Thursday, December 9, 2010
The ABC’s of Weightlifting, Part Five - Tommy Kono
The ABC’s of Weightlifting, Part Five
by Tommy Kono (1969)
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The Area of Balance
The subject covered in this article may seem so basic it doesn’t require any explanation yet many times the most fundamental things are overlooked or forgotten while a more complicated manner is stressed. For this reason I am calling your attention to a basic law of lifting in the following paragraphs.
In lifting, the Area of Balance is created by the base of your feet. Any time the bar travels beyond this base, whether it is behind or in front, you have lost control of the barbell. When this happens THE BARBELL WILL CONTROL YOUR MOVEMENT if you want to save the lift.
The Area of Balance is between the middle of the heel bone and between the ball of the foot and the first joint of the big toe. The Area of Balance is the shaded portion in the accompanying drawings. With the feet pointed straight ahead and parallel to each other, you have a greater fore and aft area (figure A) as compared to the feet angled outwards (figure B). This is one of the reasons why lifters who use the lay-back technique of pressing keep their feet parallel to each other – for a greater fore and aft movement of the hips in pressing and for maintaining good balance while the weight travels outward.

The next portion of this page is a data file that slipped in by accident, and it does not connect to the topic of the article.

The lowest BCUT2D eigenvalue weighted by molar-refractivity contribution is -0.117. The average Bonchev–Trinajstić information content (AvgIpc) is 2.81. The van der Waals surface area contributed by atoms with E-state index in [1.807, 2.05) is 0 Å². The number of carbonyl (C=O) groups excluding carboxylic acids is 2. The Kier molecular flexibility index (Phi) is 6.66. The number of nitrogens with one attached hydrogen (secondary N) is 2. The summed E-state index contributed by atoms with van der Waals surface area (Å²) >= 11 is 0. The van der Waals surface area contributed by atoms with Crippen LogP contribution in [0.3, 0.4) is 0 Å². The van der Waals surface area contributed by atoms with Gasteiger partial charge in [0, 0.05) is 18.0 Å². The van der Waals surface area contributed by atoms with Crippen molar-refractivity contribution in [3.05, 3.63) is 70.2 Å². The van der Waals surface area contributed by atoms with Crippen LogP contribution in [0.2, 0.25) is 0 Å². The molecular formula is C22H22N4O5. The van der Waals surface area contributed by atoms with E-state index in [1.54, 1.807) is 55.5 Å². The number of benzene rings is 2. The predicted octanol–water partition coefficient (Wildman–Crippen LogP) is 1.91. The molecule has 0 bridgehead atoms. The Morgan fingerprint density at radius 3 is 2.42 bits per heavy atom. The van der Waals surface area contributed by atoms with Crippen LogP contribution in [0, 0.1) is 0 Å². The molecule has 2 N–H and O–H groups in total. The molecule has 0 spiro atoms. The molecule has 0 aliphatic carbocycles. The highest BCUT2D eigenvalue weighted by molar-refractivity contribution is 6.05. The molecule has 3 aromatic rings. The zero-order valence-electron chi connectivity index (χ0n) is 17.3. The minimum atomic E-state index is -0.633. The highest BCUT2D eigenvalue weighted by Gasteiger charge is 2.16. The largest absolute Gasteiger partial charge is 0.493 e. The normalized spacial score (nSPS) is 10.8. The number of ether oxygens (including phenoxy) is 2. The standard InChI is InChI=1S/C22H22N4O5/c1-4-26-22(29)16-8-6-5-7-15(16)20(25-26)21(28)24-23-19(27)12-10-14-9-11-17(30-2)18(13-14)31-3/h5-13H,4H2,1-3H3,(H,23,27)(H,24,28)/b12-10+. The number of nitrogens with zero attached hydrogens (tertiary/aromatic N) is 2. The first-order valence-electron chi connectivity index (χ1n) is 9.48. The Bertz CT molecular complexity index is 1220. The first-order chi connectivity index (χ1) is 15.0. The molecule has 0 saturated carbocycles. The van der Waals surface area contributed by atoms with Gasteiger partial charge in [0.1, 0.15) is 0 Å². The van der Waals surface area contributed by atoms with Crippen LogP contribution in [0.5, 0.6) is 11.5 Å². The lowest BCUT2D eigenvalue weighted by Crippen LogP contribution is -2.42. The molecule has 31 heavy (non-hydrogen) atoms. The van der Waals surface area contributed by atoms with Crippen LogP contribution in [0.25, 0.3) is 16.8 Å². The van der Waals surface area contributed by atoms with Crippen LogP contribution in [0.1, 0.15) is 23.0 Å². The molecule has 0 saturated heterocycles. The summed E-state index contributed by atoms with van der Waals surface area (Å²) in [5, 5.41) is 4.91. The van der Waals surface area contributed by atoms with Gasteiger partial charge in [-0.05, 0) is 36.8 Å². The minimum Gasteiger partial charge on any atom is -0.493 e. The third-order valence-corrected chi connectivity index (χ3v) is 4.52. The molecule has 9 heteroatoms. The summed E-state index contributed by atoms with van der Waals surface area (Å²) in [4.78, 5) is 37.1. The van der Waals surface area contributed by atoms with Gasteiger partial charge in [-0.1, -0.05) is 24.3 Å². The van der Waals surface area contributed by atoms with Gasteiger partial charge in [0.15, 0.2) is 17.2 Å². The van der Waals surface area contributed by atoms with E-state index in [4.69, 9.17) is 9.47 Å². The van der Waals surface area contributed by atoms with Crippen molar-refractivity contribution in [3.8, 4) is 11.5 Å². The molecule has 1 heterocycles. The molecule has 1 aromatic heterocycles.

The barbell is not like a Yo-Yo where you can throw it away from you and pull it back with a snap of the wrist. If you weigh 150 pounds and you swing a 300 pound barbell (or for that matter a 200 pound one) away from you, you will end up traveling forward with the barbell if you want to regain control of it.
In all your lifting, whether it be pressing, cleaning, snatching or dead lifting (study figures 1, 2, 3, and 4 respectively), keep the bar traveling within the Area of Balance for maximum efficiency. Think that the bar must travel within the column of air space created directly above the area your feet cover.
In pulling, keep in mind that for every forward or backward movement of he barbell out of the Area of Balance it means you are LOSING the height of the pull in direct proportion to the distance the bar travels out of the Area of Balance. Naturally, in the press, if the bar travels out of the Area of Balance in competition, you’ve lost the lift since you will have to take a step to regain your balance under the weight.
Figures C and D illustrate the correct and incorrect way in maintaining your balance over the Area of Balance. In figure “C” the actual balance is placed on the ball of the feet which is the correct technique. With this technique you have better control of your body movement. In handbalancing it is termed the “over-balance” technique. By having your balance on the balls of the feet you are able to “grip” the floor with your feet. In figure “D” you see the balance centered approximately in the middle of the Area of Balance and this leaves you very little control. This type of balance is akin to a boxer being caught flat-footed.
Series made possible with the help of
Regis Becker and Reuben Weaver.
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